I started with measuring the distance from the floor I wanted my first shelf brace located(note – I used a 2 inch wide board for my braces so my shelves will be 2 inches higher than this measurement).  I took this measurement all the way around the closet on all three walls.  Next, I drew a line from one mark to the next using my level to ensure this line is perfect.  If you mess this up, you mess the whole project up!! (At the end of the day, it doesn’t matter if your walls are straight and level, but your shelves have to be!)

Now We See If I Know How To Build Shelves

First Shelf Brace

First Shelf Brace

The next step is to measure the width back wall and cut one of my braces to fit. Why just one?  Because I don’t trust the measurements and I want this done exactly right!  I cut the first board and screw it into place while holding the level on top just to be sure.  Your screws need to be long enough to get through the board, the sheet-rock and a good distance into the stud.  I used 2 inch screws to make sure they would not pull out when the shelves get loaded.  I followed this step for each shelf local all the way to where I want my top shelf to be.

back Shelf Braces

back Shelf Braces

Next I lined up and attached braces on both sides of the closet and on the small lip just inside the door.  Making sure these are perfectly aligned with the back wall braces and level is extremely important.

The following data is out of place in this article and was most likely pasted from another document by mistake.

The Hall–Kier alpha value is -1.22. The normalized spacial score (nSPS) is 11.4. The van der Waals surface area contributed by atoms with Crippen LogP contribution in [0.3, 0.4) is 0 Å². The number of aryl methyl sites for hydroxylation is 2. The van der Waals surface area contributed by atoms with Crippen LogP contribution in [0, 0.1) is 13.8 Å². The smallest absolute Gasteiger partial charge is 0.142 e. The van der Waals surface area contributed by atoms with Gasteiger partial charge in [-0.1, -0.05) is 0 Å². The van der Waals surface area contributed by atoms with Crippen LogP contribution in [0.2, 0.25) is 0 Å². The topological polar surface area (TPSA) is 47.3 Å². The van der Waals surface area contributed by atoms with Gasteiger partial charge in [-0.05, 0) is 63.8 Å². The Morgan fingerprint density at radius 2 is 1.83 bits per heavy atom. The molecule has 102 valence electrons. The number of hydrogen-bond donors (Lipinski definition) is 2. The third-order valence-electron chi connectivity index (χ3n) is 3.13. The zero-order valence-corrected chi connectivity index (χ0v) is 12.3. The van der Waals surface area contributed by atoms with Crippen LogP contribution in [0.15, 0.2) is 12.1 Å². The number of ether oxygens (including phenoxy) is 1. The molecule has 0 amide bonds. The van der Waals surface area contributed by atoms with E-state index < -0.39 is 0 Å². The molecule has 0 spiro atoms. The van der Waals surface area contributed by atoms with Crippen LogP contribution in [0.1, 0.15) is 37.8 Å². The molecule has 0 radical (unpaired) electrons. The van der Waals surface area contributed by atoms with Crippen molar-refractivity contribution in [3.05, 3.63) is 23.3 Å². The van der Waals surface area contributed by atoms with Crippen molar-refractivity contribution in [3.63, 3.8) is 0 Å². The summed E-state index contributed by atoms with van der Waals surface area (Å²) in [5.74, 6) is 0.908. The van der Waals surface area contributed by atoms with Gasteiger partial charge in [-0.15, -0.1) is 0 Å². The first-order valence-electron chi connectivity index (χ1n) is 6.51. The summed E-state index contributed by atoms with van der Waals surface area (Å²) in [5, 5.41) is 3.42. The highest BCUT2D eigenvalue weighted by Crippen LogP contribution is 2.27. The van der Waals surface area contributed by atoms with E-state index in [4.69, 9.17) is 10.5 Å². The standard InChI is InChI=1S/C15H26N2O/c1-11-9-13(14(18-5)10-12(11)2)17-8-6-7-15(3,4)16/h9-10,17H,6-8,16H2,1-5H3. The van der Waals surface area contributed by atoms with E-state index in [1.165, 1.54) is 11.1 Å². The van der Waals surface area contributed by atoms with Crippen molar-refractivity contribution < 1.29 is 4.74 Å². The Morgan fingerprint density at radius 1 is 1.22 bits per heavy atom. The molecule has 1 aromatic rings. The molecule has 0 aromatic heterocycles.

Finally, Our first Shelf

Finally, we are going to start see the rewards of all of this prep work we’ve been doing.  It is time to measure the first board to be placed on the back wall.  There are many different tool you can use for cutting the boards, you can even have Lowe’s to do it for you.  How ever you do your cutting, just make sure you have the right length to cover the majority if not all of the space between the walls.

After placing the first shelf, bring out the handy dandy level again to make sure we it is perfectly balanced.  Although, not required, screwed the shelf down with three or four screws to make it even more stable.  (It isn’t really required because the two side shelves will keep this one in place, but I wanted my shelves to be super solid).

back shelves completed

back shelves completed